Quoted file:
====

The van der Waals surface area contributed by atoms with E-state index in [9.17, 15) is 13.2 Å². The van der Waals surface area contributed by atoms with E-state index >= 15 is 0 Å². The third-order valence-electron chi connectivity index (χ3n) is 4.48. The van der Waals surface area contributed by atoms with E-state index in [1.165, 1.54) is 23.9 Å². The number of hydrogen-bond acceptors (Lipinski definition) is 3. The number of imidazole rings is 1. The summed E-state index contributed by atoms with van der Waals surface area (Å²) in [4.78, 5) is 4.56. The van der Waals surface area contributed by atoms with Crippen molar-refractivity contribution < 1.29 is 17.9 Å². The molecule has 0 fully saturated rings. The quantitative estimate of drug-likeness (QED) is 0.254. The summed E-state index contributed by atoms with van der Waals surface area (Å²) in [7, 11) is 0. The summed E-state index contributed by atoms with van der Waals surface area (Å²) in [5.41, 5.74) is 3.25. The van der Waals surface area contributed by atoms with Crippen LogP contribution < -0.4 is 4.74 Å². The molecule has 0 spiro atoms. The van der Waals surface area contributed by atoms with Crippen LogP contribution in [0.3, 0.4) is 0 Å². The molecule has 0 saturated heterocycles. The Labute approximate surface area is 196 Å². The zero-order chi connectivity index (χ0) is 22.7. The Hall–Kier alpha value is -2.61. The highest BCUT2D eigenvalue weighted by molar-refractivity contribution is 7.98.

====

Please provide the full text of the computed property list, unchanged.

The van der Waals surface area contributed by atoms with E-state index in [9.17, 15) is 13.2 Å². The van der Waals surface area contributed by atoms with E-state index >= 15 is 0 Å². The third-order valence-electron chi connectivity index (χ3n) is 4.48. The van der Waals surface area contributed by atoms with E-state index in [1.165, 1.54) is 23.9 Å². The number of hydrogen-bond acceptors (Lipinski definition) is 3. The number of imidazole rings is 1. The summed E-state index contributed by atoms with van der Waals surface area (Å²) in [4.78, 5) is 4.56. The van der Waals surface area contributed by atoms with Crippen molar-refractivity contribution < 1.29 is 17.9 Å². The molecule has 0 fully saturated rings. The quantitative estimate of drug-likeness (QED) is 0.254. The summed E-state index contributed by atoms with van der Waals surface area (Å²) in [7, 11) is 0. The summed E-state index contributed by atoms with van der Waals surface area (Å²) in [5.41, 5.74) is 3.25. The van der Waals surface area contributed by atoms with Crippen LogP contribution < -0.4 is 4.74 Å². The molecule has 0 spiro atoms. The van der Waals surface area contributed by atoms with Crippen LogP contribution in [0.3, 0.4) is 0 Å². The molecule has 0 saturated heterocycles. The Labute approximate surface area is 196 Å². The zero-order chi connectivity index (χ0) is 22.7. The Hall–Kier alpha value is -2.61. The highest BCUT2D eigenvalue weighted by molar-refractivity contribution is 7.98.